During the time of the hair-cutting campaign on social media, a friend of mine in Turkey, in response to the news that Juliette Binoche cut her hair, tweeted something like “c’mon, you are one of the most beautiful women on earth, you can do more than cutting a tiny part of your hair”. What I am trying to say, as a second point about online solidarity campaigns, is that they might remain at the symbolic level as public gestures, that only serve the person who participates in the social media campaign. We live in a time when online public visibility can be the most valuable currency, so this is expected, however the organizers of such campaigns and the politically-conscious prosumers of social media can ask for more and dare to do more. That is, social media solidarity should aim for touching and impacting the domain of “real” politics to induce tangible effects. This point also holds for the physical protests in the streets in the so-called developed world. We always need to keep the question of addressing the immediate and long-lasting needs of the people on the ground and building solidarity ties that have some permanence.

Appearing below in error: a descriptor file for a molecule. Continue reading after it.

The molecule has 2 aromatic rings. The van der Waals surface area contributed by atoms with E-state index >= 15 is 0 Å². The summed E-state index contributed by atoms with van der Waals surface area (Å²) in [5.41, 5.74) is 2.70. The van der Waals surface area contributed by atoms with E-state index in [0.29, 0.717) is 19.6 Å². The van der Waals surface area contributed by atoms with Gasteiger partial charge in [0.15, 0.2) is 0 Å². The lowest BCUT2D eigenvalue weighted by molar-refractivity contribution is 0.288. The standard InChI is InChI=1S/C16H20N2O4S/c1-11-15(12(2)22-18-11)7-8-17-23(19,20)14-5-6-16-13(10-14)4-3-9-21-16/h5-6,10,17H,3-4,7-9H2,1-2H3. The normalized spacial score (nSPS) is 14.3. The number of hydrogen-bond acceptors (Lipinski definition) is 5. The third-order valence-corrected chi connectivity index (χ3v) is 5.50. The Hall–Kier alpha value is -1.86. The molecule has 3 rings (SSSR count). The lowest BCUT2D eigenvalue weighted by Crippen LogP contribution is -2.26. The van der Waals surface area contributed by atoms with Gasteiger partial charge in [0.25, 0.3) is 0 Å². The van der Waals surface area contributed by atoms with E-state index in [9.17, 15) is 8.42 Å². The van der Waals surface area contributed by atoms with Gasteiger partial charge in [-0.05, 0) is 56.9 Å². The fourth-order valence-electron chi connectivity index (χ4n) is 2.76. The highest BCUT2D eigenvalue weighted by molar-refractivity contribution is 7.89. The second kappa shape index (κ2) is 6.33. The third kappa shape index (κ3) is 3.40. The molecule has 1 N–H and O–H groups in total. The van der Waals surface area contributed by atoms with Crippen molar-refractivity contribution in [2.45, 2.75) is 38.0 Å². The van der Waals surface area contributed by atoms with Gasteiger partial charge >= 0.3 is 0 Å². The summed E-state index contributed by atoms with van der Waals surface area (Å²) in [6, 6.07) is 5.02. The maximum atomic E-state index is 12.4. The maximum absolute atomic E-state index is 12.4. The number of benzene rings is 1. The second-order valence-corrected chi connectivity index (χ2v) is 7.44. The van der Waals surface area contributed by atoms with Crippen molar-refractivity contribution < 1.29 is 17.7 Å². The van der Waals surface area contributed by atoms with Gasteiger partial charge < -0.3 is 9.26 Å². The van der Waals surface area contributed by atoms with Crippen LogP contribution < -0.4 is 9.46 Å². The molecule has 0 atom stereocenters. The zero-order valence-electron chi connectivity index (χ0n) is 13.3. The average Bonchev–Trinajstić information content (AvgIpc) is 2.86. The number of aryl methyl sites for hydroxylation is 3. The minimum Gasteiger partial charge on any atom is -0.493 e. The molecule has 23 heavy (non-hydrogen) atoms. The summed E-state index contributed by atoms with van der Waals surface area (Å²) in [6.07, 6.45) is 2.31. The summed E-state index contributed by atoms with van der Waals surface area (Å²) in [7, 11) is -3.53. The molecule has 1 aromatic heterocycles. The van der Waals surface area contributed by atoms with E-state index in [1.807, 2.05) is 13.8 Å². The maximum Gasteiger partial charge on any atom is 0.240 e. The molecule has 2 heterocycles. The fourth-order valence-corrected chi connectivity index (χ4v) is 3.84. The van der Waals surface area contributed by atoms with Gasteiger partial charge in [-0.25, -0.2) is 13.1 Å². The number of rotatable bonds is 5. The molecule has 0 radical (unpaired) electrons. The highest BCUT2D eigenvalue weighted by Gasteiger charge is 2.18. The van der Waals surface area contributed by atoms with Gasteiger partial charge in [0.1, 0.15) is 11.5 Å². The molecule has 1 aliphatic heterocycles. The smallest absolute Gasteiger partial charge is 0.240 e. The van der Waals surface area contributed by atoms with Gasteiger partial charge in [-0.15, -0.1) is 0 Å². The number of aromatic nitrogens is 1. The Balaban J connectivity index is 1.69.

Overall, global solidarity campaigns, online or physical, should prioritize developing ties with the women and other oppressed groups in Iran and empowering them on the ground. This entails inquiring about their needs, trying to establish ties with their activism, and sharing resources, networks, and skills to assist their struggle. This might be through helping to provide safe internet access under government restrictions so that people in Iran can communicate, or supporting the people at risk who need to leave the country, or just trying to not forget and keep your eyes and ears open if there is a need.
What do you think comes next regarding the uprising?
Nafis: After experiencing the different waves of uprisings in the region from 2009 onwards and the social and political changes of the last decades, in the atmosphere of the post-revolutionary and post-war societies, it seems the current intersectional feminist movement that is symbolized in the slogan of “Jin, Jiyan, Azadi” is connecting the movements and struggles in the region in countering the authoritarian regimes. It has brought life and hope after decades of suppression where all aspects of life have been taken away from the people. We are in the middle of a struggle that did not start today and it won’t end by the fall of the authoritarian regimes. These processes of the transformations from below have brought change in the region in Iran and elsewhere and that is our everyday struggle until all of us are free.